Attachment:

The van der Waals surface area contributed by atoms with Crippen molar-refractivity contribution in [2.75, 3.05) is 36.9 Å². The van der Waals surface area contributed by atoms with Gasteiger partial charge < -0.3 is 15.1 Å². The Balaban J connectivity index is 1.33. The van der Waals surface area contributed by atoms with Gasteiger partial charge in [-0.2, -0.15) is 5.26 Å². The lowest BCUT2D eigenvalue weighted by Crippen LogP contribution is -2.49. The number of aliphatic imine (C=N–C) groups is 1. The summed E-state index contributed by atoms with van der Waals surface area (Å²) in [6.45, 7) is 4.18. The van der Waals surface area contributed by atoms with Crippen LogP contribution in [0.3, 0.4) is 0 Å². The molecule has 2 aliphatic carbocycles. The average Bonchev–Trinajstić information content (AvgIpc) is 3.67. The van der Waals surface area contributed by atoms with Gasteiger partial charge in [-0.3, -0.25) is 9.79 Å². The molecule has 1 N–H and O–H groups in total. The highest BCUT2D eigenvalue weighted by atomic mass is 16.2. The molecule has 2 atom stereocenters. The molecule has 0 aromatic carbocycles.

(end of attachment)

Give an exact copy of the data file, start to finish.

The van der Waals surface area contributed by atoms with Crippen molar-refractivity contribution in [2.75, 3.05) is 36.9 Å². The van der Waals surface area contributed by atoms with Gasteiger partial charge < -0.3 is 15.1 Å². The Balaban J connectivity index is 1.33. The van der Waals surface area contributed by atoms with Gasteiger partial charge in [-0.2, -0.15) is 5.26 Å². The lowest BCUT2D eigenvalue weighted by Crippen LogP contribution is -2.49. The number of aliphatic imine (C=N–C) groups is 1. The summed E-state index contributed by atoms with van der Waals surface area (Å²) in [6.45, 7) is 4.18. The van der Waals surface area contributed by atoms with Crippen LogP contribution in [0.3, 0.4) is 0 Å². The molecule has 2 aliphatic carbocycles. The average Bonchev–Trinajstić information content (AvgIpc) is 3.67. The van der Waals surface area contributed by atoms with Gasteiger partial charge in [-0.3, -0.25) is 9.79 Å². The molecule has 1 N–H and O–H groups in total. The highest BCUT2D eigenvalue weighted by atomic mass is 16.2. The molecule has 2 atom stereocenters. The molecule has 0 aromatic carbocycles.